Garbage collectors afraid to go into East PoS
Sanitation workers with the Port-of-Spain City Corporation are fearful to enter communities within ‘hostile’ east Port-of-Spain for garbage collection due to intimidation.
Dale Agarrat, Transport Foreman II with the Port-of-Spain City Corporation, told a Joint Select Committee that warring gangs have left workers fearful for their lives, causing the City Corporation to contract waste collection for those areas within the municipality.
Agarrat appeared before a Joint Select Committee on Finance and Legal Affairs on Friday along with representatives from the Ministry of Rural Development and Local Government and other Municipal Corporations, as the Committee conducted an inquiry into the waste management policies and initiatives of the State.
Responding to a question posed by JSC member Taharqa Obika regarding the garbage dumped in the middle of the road from a garbage truck during the protest that ensued following the February killing of East Port-of-Spain resident Akile ‘‘Christmas’’ James, the Transport Foreman II said there is not much that can be done in a situation such as that.
He noted that the truck driver in question had been charged by the police for his role in the events that day, but said there was little the City Corporation could do in that instance.
“There is little that we can do because you have to understand that the East Port-of-Spain area is a hostile area in most cases… why a lot of it is contracted, we have workers in some instances who work within particular areas or live within particular areas where they can’t venture or go even, for instance, Upper Gonzales may be at war with Lower Gonzales, and over the years it is much (more) difficult to have our workers going to these areas without being threatened.
This would have led to us having to contract East Port-of-Spain area to what it is presently. But we have little we could do in relation to what transpired that couple months back. The most we can do is monitor it and report it, and hope that it can be resolved in a particular way.”
Questioned further by Obika on the possibility of increased security measures to ensure the safety of contractors, Agarrat said there was no consideration for heightened police presence around collection time.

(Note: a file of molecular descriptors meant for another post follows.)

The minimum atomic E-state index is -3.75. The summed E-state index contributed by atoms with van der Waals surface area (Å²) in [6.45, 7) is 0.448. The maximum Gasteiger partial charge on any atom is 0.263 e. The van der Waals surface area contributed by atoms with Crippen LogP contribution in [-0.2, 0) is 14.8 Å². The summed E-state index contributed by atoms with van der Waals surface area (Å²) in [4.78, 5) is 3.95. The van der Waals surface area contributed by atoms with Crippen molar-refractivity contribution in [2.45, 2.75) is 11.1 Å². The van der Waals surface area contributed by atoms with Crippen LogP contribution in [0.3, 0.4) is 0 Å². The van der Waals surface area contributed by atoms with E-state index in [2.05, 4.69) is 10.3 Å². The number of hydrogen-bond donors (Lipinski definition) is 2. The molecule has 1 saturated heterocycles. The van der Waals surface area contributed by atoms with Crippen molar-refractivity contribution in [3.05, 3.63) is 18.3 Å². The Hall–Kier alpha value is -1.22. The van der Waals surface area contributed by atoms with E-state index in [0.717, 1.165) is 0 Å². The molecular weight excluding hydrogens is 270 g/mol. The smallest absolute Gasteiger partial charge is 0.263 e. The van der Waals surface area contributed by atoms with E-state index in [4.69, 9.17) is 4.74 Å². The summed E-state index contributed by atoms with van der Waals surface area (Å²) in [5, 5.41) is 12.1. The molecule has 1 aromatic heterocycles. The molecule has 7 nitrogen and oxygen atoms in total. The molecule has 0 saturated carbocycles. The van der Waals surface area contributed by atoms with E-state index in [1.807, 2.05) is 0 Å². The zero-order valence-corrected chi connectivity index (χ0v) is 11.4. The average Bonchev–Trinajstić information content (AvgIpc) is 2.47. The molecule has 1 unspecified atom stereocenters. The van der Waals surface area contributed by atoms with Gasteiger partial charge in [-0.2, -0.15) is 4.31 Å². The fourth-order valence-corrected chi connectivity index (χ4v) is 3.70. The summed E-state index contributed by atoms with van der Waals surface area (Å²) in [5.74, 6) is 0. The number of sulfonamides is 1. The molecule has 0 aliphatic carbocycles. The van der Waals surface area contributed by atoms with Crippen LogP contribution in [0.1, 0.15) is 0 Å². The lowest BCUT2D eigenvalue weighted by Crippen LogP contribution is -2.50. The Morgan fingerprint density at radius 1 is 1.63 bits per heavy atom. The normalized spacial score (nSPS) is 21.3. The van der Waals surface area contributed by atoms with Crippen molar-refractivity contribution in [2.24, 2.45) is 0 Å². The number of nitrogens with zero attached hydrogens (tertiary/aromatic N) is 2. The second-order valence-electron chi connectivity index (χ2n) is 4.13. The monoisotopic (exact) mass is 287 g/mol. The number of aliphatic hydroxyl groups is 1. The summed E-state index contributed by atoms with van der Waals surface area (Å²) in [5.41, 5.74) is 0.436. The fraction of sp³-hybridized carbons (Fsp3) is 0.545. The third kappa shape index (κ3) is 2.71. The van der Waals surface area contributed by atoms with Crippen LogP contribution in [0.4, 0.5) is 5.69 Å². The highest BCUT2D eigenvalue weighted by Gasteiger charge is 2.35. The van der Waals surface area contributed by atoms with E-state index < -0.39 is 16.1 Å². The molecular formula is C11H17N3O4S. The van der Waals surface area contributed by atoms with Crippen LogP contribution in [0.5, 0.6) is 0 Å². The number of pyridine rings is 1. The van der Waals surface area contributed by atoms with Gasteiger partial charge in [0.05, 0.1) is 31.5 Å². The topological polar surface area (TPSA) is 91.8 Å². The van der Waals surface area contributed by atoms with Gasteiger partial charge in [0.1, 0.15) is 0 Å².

Asked by Committee Chair Sophia Chote whether there was contractor intimidation at play to ensure that contractors from the East Port-of-Spain communities would secure contracts for garbage collection, Agarrat denied that this was the case.
Chaguanas Mayor, Gopaul Boodhan, in his closing remarks, however, expressed concern over the existence of a “garbage cartel”, contractors with contracts across several municipalities. He urged the Committee to do what it could to ensure efficient garbage collection to the satisfaction of burgesses.
The Committee also heard of challenges experienced by Corporations in terms of collection of waste from pluck shops and street vendors and the need for regular scavenging.
In some corporations where fish vendors and coconut vendors operate, waste consisting of fish scales and guts and coconut shells left in drains and along the side of the roadways encourages the growth of rat and cockroach populations.
Chairman at the Tunapuna/Piarco Regional Corporation Paul Leacock said the situation is so bad that one of his burgesses was attacked by a rat.
“We at the TPRC are very concerned when it comes to scavenging and health issues. We note, for instance, we had an incident of a rat actually attacking a person in the Bangladesh community and those things happen when the population grows too large… we require clear initiatives that will deal with scavenging in a timely manner.”
He added that the Corporation looks forward to being given the authority to carry out some of the functions needed in the municipality.
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